The warning network alerts people living in the area that will possibly be hit by a tsunami."Unfortunately, the closer you get to the earthquake, the less time you have. Clearly in the case of the country of Japan, they would not have had much warning at all," Sverdrup said.

With the westbound wave traveling at about 500 mph (804.7 kilometres per hour), roughly the speed of a commercial flight, Hawaii and the west coast of North America were better off.

In Japan, the tsunami warning went out about five minutes after the earthquake and included an estimated height for the waves, Yeh said. Reports of the time between the warning and the arrival of the giant waves varied, and as of Friday (March 11) afternoon, the death toll was still uncertain, with hundreds reported missing.

Yeh said the island nation was as well-prepared as it could have been for the disaster.

"It's a real problem in Japan, so they are always worried about tsunamis, they have tsunami drills and they have tsunami warnings," he said.

Why do some earthquakes cause tsunamis while others don't?

A few factors come into play: the strength of the quake, the direction of the temblor's motion and the topography of the seafloor.

First, the magnitude of the quake — which is a measure of the amplitude of the largest seismic wave recorded for the earthquake — must exceed a certain threshold. The 8.9-magnitude of Japan's earthquake was enough to trigger a tsunami, but the magnitude-7.7 earthquake that struck Indonesia in October 2010 just surpassed the threshold for causing a tsunami.

"Earthquakes below 7.5 or 7.0 usually do not trigger tsunamis," said geophysicist Don Blakeman of the U.S. Geological Survey's National Earthquake Information Center.

Earthquakes trigger tsunamis when the seismic activity causes the land along fault lines to move up or down. When parts of the seafloor shift vertically, either becoming raised or lowered, entire water columns become displaced. This creates a "wave" of energy, which propels the water, Blakeman explained.

Earthquakes that push land mainly in the horizontal direction are less likely to cause the devastating waves, according to USGS geophysicist John Bellini. When energy pushes the plates horizontally, the land does not raise or lower the water above it enough to cause a tsunami, Bellini said.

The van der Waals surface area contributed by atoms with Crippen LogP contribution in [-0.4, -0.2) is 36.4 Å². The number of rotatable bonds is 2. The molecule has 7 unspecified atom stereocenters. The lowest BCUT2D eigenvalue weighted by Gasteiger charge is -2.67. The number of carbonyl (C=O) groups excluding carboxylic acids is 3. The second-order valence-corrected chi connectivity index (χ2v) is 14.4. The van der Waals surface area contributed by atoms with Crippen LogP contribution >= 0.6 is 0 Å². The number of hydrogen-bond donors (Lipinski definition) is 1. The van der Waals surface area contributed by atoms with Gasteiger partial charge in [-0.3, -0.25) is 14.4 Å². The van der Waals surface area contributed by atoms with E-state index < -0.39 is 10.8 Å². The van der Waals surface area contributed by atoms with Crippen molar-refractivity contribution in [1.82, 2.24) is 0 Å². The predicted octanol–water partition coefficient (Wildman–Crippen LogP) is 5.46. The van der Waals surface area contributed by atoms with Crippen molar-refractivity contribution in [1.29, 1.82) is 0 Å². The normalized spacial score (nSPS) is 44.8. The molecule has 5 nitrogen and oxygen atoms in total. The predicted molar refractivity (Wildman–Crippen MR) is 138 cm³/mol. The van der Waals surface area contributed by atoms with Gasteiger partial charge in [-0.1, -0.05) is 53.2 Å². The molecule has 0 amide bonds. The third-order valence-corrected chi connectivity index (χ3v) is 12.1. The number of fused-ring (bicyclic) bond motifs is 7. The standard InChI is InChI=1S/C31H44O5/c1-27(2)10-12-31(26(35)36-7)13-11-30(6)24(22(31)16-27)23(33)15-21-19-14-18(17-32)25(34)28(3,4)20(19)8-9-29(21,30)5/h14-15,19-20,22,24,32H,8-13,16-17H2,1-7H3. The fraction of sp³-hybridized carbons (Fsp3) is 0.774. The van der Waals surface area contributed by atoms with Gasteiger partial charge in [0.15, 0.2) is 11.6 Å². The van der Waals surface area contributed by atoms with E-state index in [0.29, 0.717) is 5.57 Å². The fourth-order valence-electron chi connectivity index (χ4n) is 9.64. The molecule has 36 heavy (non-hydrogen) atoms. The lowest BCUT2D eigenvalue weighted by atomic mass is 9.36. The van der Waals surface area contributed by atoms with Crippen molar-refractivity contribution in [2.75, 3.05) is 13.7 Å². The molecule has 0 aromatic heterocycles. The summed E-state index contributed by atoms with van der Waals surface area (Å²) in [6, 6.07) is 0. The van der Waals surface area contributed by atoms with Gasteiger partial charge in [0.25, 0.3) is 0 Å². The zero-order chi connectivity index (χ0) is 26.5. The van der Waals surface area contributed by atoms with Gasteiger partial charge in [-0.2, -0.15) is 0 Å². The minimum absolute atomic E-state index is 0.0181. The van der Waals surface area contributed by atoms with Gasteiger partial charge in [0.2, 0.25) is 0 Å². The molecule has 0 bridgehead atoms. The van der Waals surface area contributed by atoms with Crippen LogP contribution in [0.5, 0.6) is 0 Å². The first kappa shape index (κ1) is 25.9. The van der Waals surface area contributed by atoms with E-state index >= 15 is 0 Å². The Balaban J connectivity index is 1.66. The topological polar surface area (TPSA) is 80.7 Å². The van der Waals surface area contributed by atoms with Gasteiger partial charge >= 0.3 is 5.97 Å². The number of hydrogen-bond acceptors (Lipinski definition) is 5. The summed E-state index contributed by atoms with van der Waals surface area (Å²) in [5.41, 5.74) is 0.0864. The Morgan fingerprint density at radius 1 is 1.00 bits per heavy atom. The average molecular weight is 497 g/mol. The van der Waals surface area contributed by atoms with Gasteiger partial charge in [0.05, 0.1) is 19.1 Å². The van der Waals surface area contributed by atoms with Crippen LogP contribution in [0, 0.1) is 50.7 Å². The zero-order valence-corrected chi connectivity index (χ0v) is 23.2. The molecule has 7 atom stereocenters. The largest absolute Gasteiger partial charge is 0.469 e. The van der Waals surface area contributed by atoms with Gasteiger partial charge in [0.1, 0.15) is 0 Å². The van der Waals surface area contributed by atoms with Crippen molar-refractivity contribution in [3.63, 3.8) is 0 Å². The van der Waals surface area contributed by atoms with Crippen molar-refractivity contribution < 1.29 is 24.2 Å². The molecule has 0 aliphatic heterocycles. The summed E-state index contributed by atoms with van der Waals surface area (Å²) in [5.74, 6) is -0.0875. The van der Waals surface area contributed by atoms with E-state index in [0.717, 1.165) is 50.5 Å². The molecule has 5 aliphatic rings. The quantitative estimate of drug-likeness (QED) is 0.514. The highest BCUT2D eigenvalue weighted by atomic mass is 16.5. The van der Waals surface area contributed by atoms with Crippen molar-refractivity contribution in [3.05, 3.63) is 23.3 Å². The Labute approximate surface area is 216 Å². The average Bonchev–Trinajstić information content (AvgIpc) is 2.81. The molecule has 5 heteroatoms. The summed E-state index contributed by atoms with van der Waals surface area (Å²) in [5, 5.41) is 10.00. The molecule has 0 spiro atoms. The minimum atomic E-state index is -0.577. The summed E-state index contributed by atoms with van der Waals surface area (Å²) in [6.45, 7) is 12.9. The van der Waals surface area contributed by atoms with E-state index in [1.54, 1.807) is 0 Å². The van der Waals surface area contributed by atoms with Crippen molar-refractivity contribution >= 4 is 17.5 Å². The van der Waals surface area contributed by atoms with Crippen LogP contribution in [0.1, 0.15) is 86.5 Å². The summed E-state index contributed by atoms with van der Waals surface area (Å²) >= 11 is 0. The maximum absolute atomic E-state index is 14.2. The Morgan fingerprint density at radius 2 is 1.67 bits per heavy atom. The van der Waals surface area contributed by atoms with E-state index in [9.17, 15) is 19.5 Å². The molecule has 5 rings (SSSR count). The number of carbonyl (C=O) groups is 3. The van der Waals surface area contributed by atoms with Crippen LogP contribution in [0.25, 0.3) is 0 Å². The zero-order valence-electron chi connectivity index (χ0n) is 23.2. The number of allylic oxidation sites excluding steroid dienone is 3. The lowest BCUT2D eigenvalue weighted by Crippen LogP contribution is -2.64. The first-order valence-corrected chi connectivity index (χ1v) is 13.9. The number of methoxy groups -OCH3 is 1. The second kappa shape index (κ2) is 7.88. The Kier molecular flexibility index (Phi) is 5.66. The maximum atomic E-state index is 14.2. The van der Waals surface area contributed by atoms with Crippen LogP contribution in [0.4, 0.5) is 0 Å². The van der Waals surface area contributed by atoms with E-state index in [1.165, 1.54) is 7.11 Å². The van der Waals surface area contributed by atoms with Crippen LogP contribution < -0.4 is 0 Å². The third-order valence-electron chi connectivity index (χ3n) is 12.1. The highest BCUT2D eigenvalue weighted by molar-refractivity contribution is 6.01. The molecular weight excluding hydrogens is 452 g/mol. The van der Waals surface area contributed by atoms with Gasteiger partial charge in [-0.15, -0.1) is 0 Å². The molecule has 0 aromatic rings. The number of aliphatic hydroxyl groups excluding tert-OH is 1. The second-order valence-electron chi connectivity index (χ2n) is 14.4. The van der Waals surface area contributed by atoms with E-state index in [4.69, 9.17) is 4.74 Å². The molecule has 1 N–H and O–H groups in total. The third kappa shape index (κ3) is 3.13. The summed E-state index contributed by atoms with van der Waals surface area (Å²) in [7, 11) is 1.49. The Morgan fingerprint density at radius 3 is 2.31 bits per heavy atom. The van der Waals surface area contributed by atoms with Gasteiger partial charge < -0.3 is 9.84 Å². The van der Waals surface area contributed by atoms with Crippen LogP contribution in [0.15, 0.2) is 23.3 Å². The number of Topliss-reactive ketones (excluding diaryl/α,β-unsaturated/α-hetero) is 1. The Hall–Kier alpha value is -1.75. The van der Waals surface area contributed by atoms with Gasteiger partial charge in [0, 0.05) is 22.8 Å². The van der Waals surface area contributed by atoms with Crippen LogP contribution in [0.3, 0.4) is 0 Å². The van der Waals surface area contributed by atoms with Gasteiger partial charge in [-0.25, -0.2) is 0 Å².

The height of a tsunami wave is influenced by the ground's vertical movement, so changes in the seafloor's topography can either amplify or dampen a wave as it travels along.

Why is there a danger of radiation leaks at two Japanese nuclear reactors?

The cooling systems have failed at the two facilities as a result of power loss in the region. Even though the reactors have been shut down, a small, base level of nuclear decay is still happening, and that means a small amount of residual heat is still coming off the nuclear fuel rods. Under normal conditions, the cooling systems use water to surround the nuclear fuel rods and dissipate that heat, but power loss means the plants aren't able to pump water around the rods. If the fuel rods get exposed, they could melt, and in that case their containers may not be able to contain the radiation emitted from them. Dangerous leaks could occur.

Why did a whirlpool form in a Japanese harbor after the tsunami hit?

As a tsunami hits the coastline, the force of the water interacts with the shape of the coast and seafloor. The resulting chaos can cause all sorts of underwater vortexes that often scar the ocean bottom, according to "Tsunami: The Underrated Hazard" (Cambridge University Press, 2001) by Edward Bryant of Wollongong University in Australia. Whirlpools don't leave much of a geological record, but eyewitness accounts suggest they're relatively common after large tsunamis.

Stephanie Pappas, Remy Melina and Natalie Wolchover contributed to this article.

You can follow LiveScience writer Wynne Parry on Twitter @Wynne_Parry.

Wynne Parry
Wynne was a reporter at The Stamford Advocate. She has interned at Discover magazine and has freelanced for The New York Times and Scientific American's web site. She has a masters in journalism from Columbia University and a bachelor's degree in biology from the University of Utah.